Show Tags

New post 02 Sep 2014, 00:21
VeritasPrepKarishma wrote:
I am providing the theoretical explanation below. Once you get it, you can solve such questions in a few seconds in future!

Notice a few things about integers:
-3, -2, -1, 0, 1, 2, 3, 4, 5, 6, 7, 8, 9, 10, 11, 12, 13, 14, 15, 16......

Every number is a multiple of 1
Every second number is a multiple of 2
Every third number is a multiple of 3
Every fourth number is a multiple of 4 and so on...

So if I pick any 3 consecutive integers, one and only one of them will be a multiple of 3: e.g. I pick 4, 5, 6 (6 is a multiple of 3) or I pick 11, 12, 13 (12 is a multiple of 3) etc..

x(x - 1)(x - k) will be evenly divisible by 3 if at least one of x, x - 1 and x - k is a multiple of 3. We know from above, (x - 2)(x - 1)x will have a multiple of 3 in it. Also, (x-1)x(x + 1) will have a multiple of 3 in it because they both are products of 3 consecutive integers. So k can be 2 or -1. Eliminate these options.
Now let me write down consecutive integers around x:

(x-5), (x - 4), (x - 3), (x - 2), (x - 1), x, (x + 1), (x + 2), (x + 3), (x + 4), (x + 5) etc

(x - 2)(x - 1)x will have a multiple of 3 in it. x could be the multiple of 3, (x - 1) could be the multiple of 3 or (x - 2) could be the multiple of 3, in which case (x - 5) will also be a multiple of 3.
So in any case, (x - 5)(x - 1)x will have a multiple of 3 in it. So k can be 5.

Similarly, (x-1)x(x + 1) will have a multiple of 3 in it. x could be the multiple of 3, (x - 1) could be the multiple of 3 or (x + 1) could be the multiple of 3, in which case (x + 4) will also be a multiple of 3.
So in any case, (x - 1)x(x + 4) will have a multiple of 3 in it. So k can be -4.

We cannot say whether (x-1)x(x + 2) will have a multiple of 3 in it and hence if k = -2, we cannot say whether the product is evenly divisible by 3.

Answer (B).

Quote:
Plz Could you please explain how x-5 will also be a multiple of 3. I couldnot understand that part.


If (x - 2) is a multiple of 3, (x - 5), a number 3 places away from (x - 5) will also be divisible by 3.

Say (x - 2) = 9 (a multiple of 3)
then (x - 5) = 6 (previous multiple of 3)
_________________
Karishma
Veritas Prep GMAT Instructor

Learn more about how Veritas Prep can help you achieve a great GMAT score by checking out their GMAT Prep Options >
Manager
Manager
avatar
B
Joined: 06 Aug 2013
Posts: 65
Re: If x is an integer, then x(x – 1)(x – k) must be evenly divisible by  [#permalink]

Show Tags

New post 03 Oct 2014, 08:45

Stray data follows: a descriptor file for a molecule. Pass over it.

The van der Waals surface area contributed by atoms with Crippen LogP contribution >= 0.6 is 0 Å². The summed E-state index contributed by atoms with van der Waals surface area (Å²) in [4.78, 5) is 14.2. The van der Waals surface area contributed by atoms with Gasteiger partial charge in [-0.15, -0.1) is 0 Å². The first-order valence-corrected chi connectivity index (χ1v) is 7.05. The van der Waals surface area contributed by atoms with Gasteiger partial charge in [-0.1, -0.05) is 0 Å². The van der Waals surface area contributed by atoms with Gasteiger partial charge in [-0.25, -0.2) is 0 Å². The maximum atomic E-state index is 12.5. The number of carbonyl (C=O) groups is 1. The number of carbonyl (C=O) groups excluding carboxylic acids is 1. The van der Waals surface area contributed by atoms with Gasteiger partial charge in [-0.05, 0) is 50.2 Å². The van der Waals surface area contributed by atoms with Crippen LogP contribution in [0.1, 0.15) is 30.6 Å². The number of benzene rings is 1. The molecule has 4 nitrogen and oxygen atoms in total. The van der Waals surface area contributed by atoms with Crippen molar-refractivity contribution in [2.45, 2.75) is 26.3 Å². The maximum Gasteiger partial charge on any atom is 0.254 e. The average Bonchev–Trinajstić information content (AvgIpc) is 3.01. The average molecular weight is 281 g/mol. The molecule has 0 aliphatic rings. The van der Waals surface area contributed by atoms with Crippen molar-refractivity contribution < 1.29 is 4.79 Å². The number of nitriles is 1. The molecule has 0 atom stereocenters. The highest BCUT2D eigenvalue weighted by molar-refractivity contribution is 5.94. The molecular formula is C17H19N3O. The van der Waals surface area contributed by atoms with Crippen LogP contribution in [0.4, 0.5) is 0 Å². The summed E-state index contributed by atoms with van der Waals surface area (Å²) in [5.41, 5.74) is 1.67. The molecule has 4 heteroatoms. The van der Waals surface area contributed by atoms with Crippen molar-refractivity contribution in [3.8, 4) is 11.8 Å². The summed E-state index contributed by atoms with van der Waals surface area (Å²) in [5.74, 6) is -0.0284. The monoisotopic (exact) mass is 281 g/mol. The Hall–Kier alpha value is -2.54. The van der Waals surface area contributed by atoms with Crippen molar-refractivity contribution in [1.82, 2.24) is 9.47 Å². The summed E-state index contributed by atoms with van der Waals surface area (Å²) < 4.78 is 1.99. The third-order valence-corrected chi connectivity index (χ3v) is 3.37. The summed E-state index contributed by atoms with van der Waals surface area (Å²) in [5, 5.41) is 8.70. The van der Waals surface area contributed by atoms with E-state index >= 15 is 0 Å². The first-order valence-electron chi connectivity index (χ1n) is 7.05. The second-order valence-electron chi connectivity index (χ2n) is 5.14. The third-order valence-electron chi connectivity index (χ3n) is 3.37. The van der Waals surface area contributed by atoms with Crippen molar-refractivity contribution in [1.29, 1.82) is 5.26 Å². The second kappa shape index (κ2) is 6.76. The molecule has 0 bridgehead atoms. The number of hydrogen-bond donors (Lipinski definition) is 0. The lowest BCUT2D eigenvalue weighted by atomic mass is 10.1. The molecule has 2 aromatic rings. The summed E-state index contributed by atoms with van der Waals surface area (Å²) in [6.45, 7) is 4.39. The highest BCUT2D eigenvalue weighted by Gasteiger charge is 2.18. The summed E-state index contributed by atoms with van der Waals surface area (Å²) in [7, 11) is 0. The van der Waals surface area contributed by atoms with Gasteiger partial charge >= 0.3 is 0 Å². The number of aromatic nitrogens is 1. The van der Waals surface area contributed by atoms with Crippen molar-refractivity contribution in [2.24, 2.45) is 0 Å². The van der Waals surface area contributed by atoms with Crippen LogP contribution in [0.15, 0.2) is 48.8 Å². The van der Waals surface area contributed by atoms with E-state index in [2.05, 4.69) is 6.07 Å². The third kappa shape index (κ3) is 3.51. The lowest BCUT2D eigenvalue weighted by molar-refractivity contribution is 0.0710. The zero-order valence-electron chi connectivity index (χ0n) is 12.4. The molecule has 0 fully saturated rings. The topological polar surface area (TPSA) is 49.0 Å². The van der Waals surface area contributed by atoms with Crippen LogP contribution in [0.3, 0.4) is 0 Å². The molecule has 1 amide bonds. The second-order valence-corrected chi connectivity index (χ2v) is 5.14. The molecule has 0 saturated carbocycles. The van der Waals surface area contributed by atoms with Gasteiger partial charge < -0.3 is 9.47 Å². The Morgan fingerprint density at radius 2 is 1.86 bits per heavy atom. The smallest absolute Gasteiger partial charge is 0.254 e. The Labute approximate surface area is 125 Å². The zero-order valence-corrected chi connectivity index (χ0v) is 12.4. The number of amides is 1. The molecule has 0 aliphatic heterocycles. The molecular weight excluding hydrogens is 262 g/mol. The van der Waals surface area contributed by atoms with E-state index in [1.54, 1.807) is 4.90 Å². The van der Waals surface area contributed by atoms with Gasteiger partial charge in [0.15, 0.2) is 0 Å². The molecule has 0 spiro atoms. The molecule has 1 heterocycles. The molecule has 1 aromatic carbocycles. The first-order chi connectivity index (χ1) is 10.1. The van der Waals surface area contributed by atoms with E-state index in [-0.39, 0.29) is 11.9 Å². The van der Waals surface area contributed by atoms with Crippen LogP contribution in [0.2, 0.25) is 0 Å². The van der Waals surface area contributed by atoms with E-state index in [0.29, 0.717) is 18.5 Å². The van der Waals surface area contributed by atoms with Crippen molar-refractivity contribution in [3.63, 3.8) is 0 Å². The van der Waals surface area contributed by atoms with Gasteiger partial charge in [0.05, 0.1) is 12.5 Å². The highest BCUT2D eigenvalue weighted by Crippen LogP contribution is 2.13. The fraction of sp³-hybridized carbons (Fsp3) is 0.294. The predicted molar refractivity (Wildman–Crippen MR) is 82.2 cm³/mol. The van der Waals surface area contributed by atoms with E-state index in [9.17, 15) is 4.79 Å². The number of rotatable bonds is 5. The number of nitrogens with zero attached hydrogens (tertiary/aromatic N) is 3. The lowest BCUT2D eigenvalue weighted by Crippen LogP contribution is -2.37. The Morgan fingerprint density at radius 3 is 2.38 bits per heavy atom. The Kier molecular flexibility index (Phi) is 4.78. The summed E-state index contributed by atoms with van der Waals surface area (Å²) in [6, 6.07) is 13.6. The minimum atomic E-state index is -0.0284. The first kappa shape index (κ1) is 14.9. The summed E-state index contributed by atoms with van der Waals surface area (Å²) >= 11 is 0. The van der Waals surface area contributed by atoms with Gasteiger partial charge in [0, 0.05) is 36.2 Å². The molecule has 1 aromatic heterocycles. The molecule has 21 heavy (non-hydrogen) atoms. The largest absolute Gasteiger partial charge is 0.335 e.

Bunuel wrote:
anilnandyala wrote:
If x is an integer, then x(x – 1)(x – k) must be evenly divisible by three when k is any of the following values EXCEPT


-4
-2
-1
2
5


We have the product of 3 integers: (x-1)x(x-k).

Note that the product of 3 integers is divisible by 3 if at least one multiple is divisible by 3. Now, to guarantee that at least one integer out of x, (x – 1), and (x – k) is divisible by 3 these numbers must have different remainders upon division by 3, meaning that one of them should have remainder of 1, another reminder of 2 and the last one remainder of 0, so be divisible by 3.

Next, if k=-2 then we'll have (x-1)x(x+2)=(x-1)x(x-1+3) --> which means that (x-1) and (x+2) will have the same remainder upon division by 3. Thus for k=-2 we won't be sure whether (x-1)x(x-k) is divisible by 3.

Answer: B.

30 second approach: 4 out of 5 values of k from answer choices must guarantee divisibility of some expression by 3. Now, these 4 values of k in answer choices must have some pattern: if we get rid of -2 then -4, -1, 2, and 5 creating arithmetic progression with common difference of 3, so -2 is clearly doesn't belong to this pattern.

Hope it helps.



Hi Bunuel,
does "evenly divisible" mean that the dividend on being divided by 3, leave a quotient that is even??
please correct me if i am wrong.
Math Expert
User avatar
V
Joined: 02 Sep 2009
Posts: 58340
Re: If x is an integer, then x(x – 1)(x – k) must be evenly divisible by  [#permalink]

Show Tags

New post 03 Oct 2014, 08:49
arnabs wrote:
Bunuel wrote:
anilnandyala wrote:
If x is an integer, then x(x – 1)(x – k) must be evenly divisible by three when k is any of the following values EXCEPT


-4
-2
-1
2
5


We have the product of 3 integers: (x-1)x(x-k).

Note that the product of 3 integers is divisible by 3 if at least one multiple is divisible by 3. Now, to guarantee that at least one integer out of x, (x – 1), and (x – k) is divisible by 3 these numbers must have different remainders upon division by 3, meaning that one of them should have remainder of 1, another reminder of 2 and the last one remainder of 0, so be divisible by 3.

Next, if k=-2 then we'll have (x-1)x(x+2)=(x-1)x(x-1+3) --> which means that (x-1) and (x+2) will have the same remainder upon division by 3. Thus for k=-2 we won't be sure whether (x-1)x(x-k) is divisible by 3.

Answer: B.

30 second approach: 4 out of 5 values of k from answer choices must guarantee divisibility of some expression by 3. Now, these 4 values of k in answer choices must have some pattern: if we get rid of -2 then -4, -1, 2, and 5 creating arithmetic progression with common difference of 3, so -2 is clearly doesn't belong to this pattern.

Hope it helps.



Hi Bunuel,
does "evenly divisible" mean that the dividend on being divided by 3, leave a quotient that is even??
please correct me if i am wrong.


No, evenly divisible means divisible without remainder, so simply divisible.
_________________
GMAT Club Bot
Re: If x is an integer, then x(x – 1)(x – k) must be evenly divisible by   [#permalink] 03 Oct 2014, 08:49

Go to page    1   2    Next  [ 25 posts ] 

Display posts from previous: Sort by

If x is an integer, then x(x – 1)(x – k) must be evenly divisible by

  new topic post reply Question banks Downloads My Bookmarks Reviews Important topics  





Powered by phpBB © phpBB Group | Emoji artwork provided by EmojiOne